Monday, January 9, 2012

Klezmer Fable: Shlemiel the First

Shlemiel the First may be the best practically unknown musical comedy of the last twenty years. In the mid-nineties, during his tenure as artistic director of American Repertory Theatre in Cambridge, Massachusetts, Robert Brustein adapted the script from a play Isaac Bashevis Singer had culled from some of his own folk fables. The music by Hankus Netsky and Zalmen Mlotek was written for a klezmer band, with lyrics by Arnold Weinstein, and in a further burst of inspiration Brustein hired the choreographer David Gordon, who helms the witty Pick Up Performance Company, to stage it on a marvelous ramshackle expressionistic set by Robert Israel. It was the highlight of A.R.T.’s 1993-1994 season, and audiences tumbled for it; the company brought it back the following year.

 But when it closed the second time, the show vanished; the infectious songs have never been recorded (though one or two of them have been playing in my head for a decade and a half) and except for a production in San Francisco, as far as I know it’s never been produced again. That is, not until last month, when Gordon restaged it on a modified version of Israel’s set at New York University’s Skirball Center for the Performing Arts. (The set is pretty much what I remember from 1994, but Skirball’s stage is more compact than the one at A.R.T.’s Loeb Center.) Getting to see it again was an unexpected holiday treat.

Sunday, January 8, 2012

Pod Culture: The Reagan Era (Excerpt from Reflections in the Hall of Mirrors)

First things first. Although technically yesterday was the second anniversary of Critics at Large, today commemorates when we actually began two straight years (and counting) of daily posts on the arts. We started with only three writers feeding coal into this literary furnace and today we have thirteen active scribes who've taken up the shovel. Thank you and congratulations to all –especially those of you who have been actively reading and supporting our efforts every step of the way.

To kick off our third year, here's an excerpt from Reflections in the Hall of Mirrors: American Movies and the Politics of Idealism, my latest book currently in progress (which also explains my periodic absence from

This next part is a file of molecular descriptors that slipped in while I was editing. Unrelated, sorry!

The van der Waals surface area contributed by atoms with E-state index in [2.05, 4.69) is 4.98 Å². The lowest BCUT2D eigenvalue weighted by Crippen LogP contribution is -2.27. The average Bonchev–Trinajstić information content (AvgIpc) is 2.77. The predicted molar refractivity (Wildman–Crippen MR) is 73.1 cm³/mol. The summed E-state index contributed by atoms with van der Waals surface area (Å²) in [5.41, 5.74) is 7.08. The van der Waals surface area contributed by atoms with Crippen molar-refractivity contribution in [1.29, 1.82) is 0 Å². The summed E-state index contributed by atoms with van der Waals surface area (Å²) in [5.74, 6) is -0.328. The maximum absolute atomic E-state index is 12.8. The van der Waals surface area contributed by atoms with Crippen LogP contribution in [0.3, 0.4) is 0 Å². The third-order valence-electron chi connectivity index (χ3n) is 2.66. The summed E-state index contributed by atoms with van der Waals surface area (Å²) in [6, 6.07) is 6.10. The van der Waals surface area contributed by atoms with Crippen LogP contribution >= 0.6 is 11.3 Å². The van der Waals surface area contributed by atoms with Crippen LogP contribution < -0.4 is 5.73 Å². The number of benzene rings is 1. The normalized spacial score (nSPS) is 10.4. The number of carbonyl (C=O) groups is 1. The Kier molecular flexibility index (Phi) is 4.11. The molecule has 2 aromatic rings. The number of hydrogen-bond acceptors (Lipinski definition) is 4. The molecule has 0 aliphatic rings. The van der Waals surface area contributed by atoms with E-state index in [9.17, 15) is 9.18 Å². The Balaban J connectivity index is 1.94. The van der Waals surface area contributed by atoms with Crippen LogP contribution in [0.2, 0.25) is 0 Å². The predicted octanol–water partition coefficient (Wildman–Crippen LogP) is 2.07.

Critics at Large). But it just so happens that I'm also about to begin a nine-part lecture series on Reflections a week from Monday at the Miles Nadal JCC in Toronto (see details here). While I considered posting material from the Introduction ("If History's Taught Us Anything...") which covers the first lecture where I examine The Kennedy Era (through The Godfather, Part II and The Manchurian Candidate), the section was just too long to include here. Therefore, I'm jumping ahead instead to a portion from The Reagan Era where I discuss Phil Kaufman's 1979 remake of Invasion of the Body Snatchers (a post which is still long but I beg your indulgence).

I know that, in the literal sense, Invasion of the Body Snatchers was made in
The Carter Era, but Reflections in the Hall of Mirrors is not a literal interpretation of the American movies in each Presidential period. I work from the notion that since movies operate like waking dreams there is an unconscious nation that lies beneath the conscious one. In this post, I've tweezed together the opening portion from the book's introduction and the section on Invasion from the chapter Mourning in America: The Reagan Era. The students from my recent film criticism class, who composed terrific reviews of Invasion of the Body Snatchers, will no doubt recognize most of this material from a review of the movie that I also wrote for the class.